Issue Date: February 18, 2013
New Partners For Cholesterol
Cholesterol is a molecule of many talents: It regulates membrane structure and is a precursor for many signaling molecules. It is, of course, best known as an indicator of cardiovascular disease.
New findings suggest that cholesterol may have an even broader effect on human metabolism. The work shows that cholesterol interacts with virtually all major classes of proteins.
Benjamin F. Cravatt and coworkers at Scripps Research Institute developed three probes to construct a proteome-wide map of the proteins that interact with cholesterol (Nat. Methods, DOI: 10.1038/nmeth.2368). They used the probes to fish out more than 800 proteins, many of which weren’t known to interact with cholesterol.
Each probe consists of a modified cholesterol scaffold with added photoreactive and alkyne groups. When exposed to ultraviolet light, the probe’s photoreactive diazirine ring cross-links to proteins that would normally interact with cholesterol. Reporter tags for enrichment, which is needed for detection and identification by quantitative mass spectrometry, can be attached to the alkyne. The researchers characterized the interacting proteins by using quantitative mass spectrometry.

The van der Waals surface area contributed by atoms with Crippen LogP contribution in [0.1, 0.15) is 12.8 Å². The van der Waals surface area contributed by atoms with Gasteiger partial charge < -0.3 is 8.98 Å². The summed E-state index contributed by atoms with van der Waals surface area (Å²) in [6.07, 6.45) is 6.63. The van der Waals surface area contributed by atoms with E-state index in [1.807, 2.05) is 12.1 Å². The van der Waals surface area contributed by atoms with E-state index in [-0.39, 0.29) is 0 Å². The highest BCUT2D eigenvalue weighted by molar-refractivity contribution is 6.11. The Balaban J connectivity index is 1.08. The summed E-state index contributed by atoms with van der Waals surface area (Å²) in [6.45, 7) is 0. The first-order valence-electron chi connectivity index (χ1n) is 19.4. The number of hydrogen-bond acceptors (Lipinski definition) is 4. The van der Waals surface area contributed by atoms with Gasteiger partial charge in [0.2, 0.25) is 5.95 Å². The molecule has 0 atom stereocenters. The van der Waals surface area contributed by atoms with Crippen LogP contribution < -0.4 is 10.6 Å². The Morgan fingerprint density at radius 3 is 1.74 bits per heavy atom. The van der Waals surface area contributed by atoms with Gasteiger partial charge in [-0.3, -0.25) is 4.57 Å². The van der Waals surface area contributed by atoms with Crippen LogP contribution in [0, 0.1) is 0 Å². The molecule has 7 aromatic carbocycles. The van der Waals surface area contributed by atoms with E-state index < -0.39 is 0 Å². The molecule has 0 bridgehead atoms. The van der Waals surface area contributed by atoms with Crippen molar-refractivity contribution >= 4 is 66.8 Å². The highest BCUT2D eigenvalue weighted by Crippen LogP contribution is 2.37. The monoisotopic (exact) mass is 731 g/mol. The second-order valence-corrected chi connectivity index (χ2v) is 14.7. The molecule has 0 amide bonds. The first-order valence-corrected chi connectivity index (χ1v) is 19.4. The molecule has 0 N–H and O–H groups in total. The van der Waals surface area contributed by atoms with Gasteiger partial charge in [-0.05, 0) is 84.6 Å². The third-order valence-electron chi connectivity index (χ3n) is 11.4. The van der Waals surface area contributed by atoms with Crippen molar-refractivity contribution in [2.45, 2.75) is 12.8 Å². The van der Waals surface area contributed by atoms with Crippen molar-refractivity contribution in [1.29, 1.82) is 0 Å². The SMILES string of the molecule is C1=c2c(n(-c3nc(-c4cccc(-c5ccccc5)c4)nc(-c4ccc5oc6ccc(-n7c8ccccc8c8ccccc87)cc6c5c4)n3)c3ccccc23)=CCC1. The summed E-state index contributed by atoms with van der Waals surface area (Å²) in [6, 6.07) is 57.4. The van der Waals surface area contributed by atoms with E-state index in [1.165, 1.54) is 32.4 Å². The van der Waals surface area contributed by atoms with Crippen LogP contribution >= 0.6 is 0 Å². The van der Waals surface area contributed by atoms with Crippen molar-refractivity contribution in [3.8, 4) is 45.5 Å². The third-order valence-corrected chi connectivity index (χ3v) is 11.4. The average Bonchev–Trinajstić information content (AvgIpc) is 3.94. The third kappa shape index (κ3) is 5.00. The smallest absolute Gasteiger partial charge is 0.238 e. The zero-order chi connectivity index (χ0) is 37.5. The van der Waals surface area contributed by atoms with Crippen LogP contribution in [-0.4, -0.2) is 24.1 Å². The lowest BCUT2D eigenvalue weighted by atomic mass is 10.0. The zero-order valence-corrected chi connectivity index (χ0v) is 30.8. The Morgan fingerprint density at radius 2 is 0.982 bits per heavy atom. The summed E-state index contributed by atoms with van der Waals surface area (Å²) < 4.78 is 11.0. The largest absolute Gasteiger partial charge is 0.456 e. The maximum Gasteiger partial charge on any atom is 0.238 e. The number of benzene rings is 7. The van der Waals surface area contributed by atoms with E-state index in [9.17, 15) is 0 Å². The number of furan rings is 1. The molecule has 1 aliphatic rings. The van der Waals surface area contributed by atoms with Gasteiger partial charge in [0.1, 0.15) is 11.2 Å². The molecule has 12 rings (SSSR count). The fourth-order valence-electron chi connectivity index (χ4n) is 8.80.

They found three major sugar-metabolizing enzymes that interact with cholesterol, suggesting that cholesterol may have a previously unknown role in helping regulate sugar metabolism. Cholesterol also interacts with several enzymes in the sterol biosynthetic pathway, indicating that it may also help regulate its own biosynthesis.
“Hopefully, this method can be extended to identify the molecular sites of cross-linking and thus cholesterol binding,” says Patrick van der Wel, an assistant professor of structural biology at the University of Pittsburgh School of Medicine. “It already presents an opportunity to identify sensible protein targets that may facilitate in-depth in vitro studies of the biophysical and structural underpinnings of cholesterol binding.”
“We are currently evaluating the sterol-interacting proteome in cell models of cancer and lipid-storage disorders,” Cravatt says. “I suspect that the resulting sterol-protein interaction profiles may illuminate dysregulated pathways and mechanisms that explain the biochemical basis for disease, as well as identify potential targets for therapeutic intervention.”
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